Director Gil Kenan is a talent to watch, and his style of hyper-naturalistic computer-animated environments populated with just barely cartoony characters works better than the real-life/cartoon melds of the Scooby-Doo and Garfield movies. That he's applied this talent to a plodding and unimaginative screenplay by the geniuses behind the never-aired Fox pilot "Heat Vision and Jack" and an online comedy short called "LaserFart" is scarier and more bewildering than anything in the movie.
On the day before Halloween in small-town Mayville, 12-year-old DJ (voice of Mitchel Musto) and buddy Chowder (Sam Lerner) have what appears to be their final run-in with mean old Mr. Nebbercracker (Steve Buscemi), who lives in the rickety old place across the street from DJ. Nebbercracker reeeeeally hates kids and their tricycles, fallen kites, etc., being on his lawn, and one particularly nasty confrontation ticks off his ticker and gets him carted away on a stretcher. "No siren," Chowder notes as the paramedics languidly leave. "Never a good sign."
It's also not a good sign that signs ("No Trespassing," "Keep Out") sink mysteriously into the ground when an unsuspecting girl, Jenny (Spencer Locke), approaches the now-deserted house on her candy-sale fundraiser. DJ and Chowder try to warn her, but she just figures they're loony losers-until the suddenly anthropomorphic house tries to drag her inside with a long runner-carpet unfurled like a tongue. The only reason she makes it back to the sidewalk alive is that a grownup suddenly appears on the street, and the house just as suddenly becomes just a house.
That internal logic keeps changing, however. DJ's parents are away, and the house doesn't turn monstrous in front of his teenage babysitter, Zee (Maggie Gyllenhaal). But it does turn monstrous in front of her boyfriend, Bones (Jason Lee). It doesn't turn monstrous in front of the town's two cops (Kevin James, Nick Cannon)...until, in another scene, it does. Whatever. As well, the town is oddly deserted-no one in neighboring homes hears the roars, feels the ground shake, sees anything.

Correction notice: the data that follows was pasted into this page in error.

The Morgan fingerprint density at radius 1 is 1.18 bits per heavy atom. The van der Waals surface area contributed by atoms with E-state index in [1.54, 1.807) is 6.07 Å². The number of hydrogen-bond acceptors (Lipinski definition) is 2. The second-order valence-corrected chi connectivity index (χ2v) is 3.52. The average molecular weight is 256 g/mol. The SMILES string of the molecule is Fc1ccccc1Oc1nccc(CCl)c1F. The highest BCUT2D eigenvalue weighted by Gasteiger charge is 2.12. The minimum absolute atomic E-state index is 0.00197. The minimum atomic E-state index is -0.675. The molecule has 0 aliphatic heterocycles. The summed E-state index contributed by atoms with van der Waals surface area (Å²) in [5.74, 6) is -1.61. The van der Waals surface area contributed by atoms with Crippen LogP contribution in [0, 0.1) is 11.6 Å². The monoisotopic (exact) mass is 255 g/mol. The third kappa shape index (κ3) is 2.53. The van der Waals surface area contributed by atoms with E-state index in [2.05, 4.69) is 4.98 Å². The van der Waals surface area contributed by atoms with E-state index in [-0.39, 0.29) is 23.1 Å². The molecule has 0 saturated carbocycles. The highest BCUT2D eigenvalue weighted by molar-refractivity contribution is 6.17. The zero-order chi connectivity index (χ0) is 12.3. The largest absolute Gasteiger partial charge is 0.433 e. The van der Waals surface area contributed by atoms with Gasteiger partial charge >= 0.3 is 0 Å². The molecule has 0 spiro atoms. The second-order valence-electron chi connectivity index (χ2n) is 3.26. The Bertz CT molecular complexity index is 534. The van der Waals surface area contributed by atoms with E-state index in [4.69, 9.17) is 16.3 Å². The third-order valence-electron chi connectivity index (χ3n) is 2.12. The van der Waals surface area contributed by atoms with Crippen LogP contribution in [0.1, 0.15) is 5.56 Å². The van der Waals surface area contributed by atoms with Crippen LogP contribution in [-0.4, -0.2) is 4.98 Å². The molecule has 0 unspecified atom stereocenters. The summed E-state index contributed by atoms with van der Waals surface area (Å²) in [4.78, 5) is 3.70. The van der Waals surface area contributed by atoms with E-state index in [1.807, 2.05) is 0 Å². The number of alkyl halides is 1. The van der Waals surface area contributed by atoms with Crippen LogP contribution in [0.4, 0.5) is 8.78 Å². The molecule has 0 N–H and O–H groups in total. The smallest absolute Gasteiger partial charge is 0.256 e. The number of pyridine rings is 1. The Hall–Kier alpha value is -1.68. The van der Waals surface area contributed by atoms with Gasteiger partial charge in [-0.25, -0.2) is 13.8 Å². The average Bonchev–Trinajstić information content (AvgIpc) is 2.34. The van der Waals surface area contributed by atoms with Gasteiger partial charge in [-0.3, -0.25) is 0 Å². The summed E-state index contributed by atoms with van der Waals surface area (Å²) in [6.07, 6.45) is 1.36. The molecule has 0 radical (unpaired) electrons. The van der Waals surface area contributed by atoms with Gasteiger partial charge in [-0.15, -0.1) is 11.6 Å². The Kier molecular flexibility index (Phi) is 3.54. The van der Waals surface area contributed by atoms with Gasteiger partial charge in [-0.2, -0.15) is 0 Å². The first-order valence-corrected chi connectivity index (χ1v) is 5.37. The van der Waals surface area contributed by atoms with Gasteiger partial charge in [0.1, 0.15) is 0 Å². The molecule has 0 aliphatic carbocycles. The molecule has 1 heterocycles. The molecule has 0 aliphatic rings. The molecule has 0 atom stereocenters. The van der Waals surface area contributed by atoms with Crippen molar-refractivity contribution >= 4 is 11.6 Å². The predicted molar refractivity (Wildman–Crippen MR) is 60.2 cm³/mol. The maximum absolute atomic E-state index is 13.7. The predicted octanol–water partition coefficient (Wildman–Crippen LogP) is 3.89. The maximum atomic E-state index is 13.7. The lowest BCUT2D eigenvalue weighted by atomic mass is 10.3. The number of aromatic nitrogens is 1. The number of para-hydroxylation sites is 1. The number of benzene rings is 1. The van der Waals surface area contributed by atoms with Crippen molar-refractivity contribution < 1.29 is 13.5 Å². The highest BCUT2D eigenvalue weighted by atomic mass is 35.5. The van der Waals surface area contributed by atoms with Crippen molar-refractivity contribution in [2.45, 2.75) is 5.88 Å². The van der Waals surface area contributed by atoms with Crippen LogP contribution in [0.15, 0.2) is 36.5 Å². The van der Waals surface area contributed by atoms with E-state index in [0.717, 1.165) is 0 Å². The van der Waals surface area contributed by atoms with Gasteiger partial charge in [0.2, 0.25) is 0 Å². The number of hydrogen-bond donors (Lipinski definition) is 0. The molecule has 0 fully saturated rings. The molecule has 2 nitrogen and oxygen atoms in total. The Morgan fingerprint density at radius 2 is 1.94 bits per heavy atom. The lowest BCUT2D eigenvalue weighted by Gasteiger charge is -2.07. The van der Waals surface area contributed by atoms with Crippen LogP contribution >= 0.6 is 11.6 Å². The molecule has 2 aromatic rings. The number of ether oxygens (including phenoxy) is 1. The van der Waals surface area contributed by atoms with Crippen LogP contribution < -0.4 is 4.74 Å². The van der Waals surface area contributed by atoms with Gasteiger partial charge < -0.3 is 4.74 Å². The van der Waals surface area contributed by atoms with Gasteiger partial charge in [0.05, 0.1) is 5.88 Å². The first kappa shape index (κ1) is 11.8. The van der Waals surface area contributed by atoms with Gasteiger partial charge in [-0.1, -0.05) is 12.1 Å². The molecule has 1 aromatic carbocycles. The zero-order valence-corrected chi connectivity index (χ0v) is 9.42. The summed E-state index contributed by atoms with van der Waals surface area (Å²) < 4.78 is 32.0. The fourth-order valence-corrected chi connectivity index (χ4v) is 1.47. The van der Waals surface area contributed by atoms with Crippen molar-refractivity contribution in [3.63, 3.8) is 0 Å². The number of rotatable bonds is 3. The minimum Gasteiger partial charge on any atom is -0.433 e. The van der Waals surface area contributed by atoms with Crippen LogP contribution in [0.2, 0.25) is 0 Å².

It's not in the kids' imagination: Bones, the cops and a dog all get gobbled by the monster manse. And since on Halloween there'll be kids aplenty becoming Good N Plenty for the voracious house, our three heroes must try to extinguish its furnace-heart.
At a screening with children, the youngest-mostly girls aged about five to seven-watched raptly but with little reaction. A 12-year-old control-group kid found the film too childish and left within 20 minutes. Still, the design and motion-capture animation (pioneered in executive producer Robert Zemeckis' The Polar Express) are great, filled with such details as videogame graphics that subtly suggest the story takes place in the late 1980s or early '90s, to fit within apparent World War II vet Nebbercracker's lifetime. And the film begins with an autumn-leaf homage to Zemeckis' opening Forrest Gump feather-so photorealistic, you're momentarily unsure whether this animation opens with live action.